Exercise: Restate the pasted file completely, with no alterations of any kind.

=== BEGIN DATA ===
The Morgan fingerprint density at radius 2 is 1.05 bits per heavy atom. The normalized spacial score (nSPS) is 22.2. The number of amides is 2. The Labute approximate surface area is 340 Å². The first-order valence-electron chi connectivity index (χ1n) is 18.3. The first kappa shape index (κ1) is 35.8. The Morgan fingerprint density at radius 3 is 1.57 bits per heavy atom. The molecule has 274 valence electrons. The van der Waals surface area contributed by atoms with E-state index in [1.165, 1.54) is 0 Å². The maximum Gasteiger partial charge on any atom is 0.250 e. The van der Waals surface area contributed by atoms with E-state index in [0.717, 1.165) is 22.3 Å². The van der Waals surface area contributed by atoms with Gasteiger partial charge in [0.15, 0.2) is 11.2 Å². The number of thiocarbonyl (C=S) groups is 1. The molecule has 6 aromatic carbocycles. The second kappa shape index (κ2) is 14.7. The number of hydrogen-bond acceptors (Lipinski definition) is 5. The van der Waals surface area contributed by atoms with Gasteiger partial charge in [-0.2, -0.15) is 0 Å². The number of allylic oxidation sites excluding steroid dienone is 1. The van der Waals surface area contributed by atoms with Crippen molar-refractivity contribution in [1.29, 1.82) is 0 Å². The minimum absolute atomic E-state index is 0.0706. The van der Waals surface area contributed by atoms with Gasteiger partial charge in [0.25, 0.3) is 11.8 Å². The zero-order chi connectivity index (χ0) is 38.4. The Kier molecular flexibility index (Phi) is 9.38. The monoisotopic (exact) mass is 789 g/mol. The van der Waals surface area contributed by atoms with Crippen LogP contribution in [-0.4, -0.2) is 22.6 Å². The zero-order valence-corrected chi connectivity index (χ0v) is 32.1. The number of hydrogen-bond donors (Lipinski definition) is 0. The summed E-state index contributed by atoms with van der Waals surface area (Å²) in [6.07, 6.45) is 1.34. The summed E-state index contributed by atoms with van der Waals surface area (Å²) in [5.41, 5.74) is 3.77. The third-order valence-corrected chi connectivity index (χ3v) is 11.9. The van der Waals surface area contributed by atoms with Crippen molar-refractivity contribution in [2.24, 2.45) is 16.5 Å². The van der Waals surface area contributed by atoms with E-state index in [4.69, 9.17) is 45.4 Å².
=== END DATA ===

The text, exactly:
The Morgan fingerprint density at radius 2 is 1.05 bits per heavy atom. The normalized spacial score (nSPS) is 22.2. The number of amides is 2. The Labute approximate surface area is 340 Å². The first-order valence-electron chi connectivity index (χ1n) is 18.3. The first kappa shape index (κ1) is 35.8. The Morgan fingerprint density at radius 3 is 1.57 bits per heavy atom. The molecule has 274 valence electrons. The van der Waals surface area contributed by atoms with E-state index in [1.165, 1.54) is 0 Å². The maximum Gasteiger partial charge on any atom is 0.250 e. The van der Waals surface area contributed by atoms with E-state index in [0.717, 1.165) is 22.3 Å². The van der Waals surface area contributed by atoms with Gasteiger partial charge in [0.15, 0.2) is 11.2 Å². The number of thiocarbonyl (C=S) groups is 1. The molecule has 6 aromatic carbocycles. The second kappa shape index (κ2) is 14.7. The number of hydrogen-bond acceptors (Lipinski definition) is 5. The van der Waals surface area contributed by atoms with Gasteiger partial charge in [-0.2, -0.15) is 0 Å². The number of allylic oxidation sites excluding steroid dienone is 1. The van der Waals surface area contributed by atoms with Crippen molar-refractivity contribution in [1.29, 1.82) is 0 Å². The minimum absolute atomic E-state index is 0.0706. The van der Waals surface area contributed by atoms with Gasteiger partial charge in [0.25, 0.3) is 11.8 Å². The zero-order chi connectivity index (χ0) is 38.4. The Kier molecular flexibility index (Phi) is 9.38. The monoisotopic (exact) mass is 789 g/mol. The van der Waals surface area contributed by atoms with Crippen LogP contribution in [-0.4, -0.2) is 22.6 Å². The zero-order valence-corrected chi connectivity index (χ0v) is 32.1. The number of hydrogen-bond donors (Lipinski definition) is 0. The summed E-state index contributed by atoms with van der Waals surface area (Å²) in [6.07, 6.45) is 1.34. The summed E-state index contributed by atoms with van der Waals surface area (Å²) in [5.41, 5.74) is 3.77. The third-order valence-corrected chi connectivity index (χ3v) is 11.9. The van der Waals surface area contributed by atoms with Crippen molar-refractivity contribution in [2.24, 2.45) is 16.5 Å². The van der Waals surface area contributed by atoms with E-state index in [4.69, 9.17) is 45.4 Å².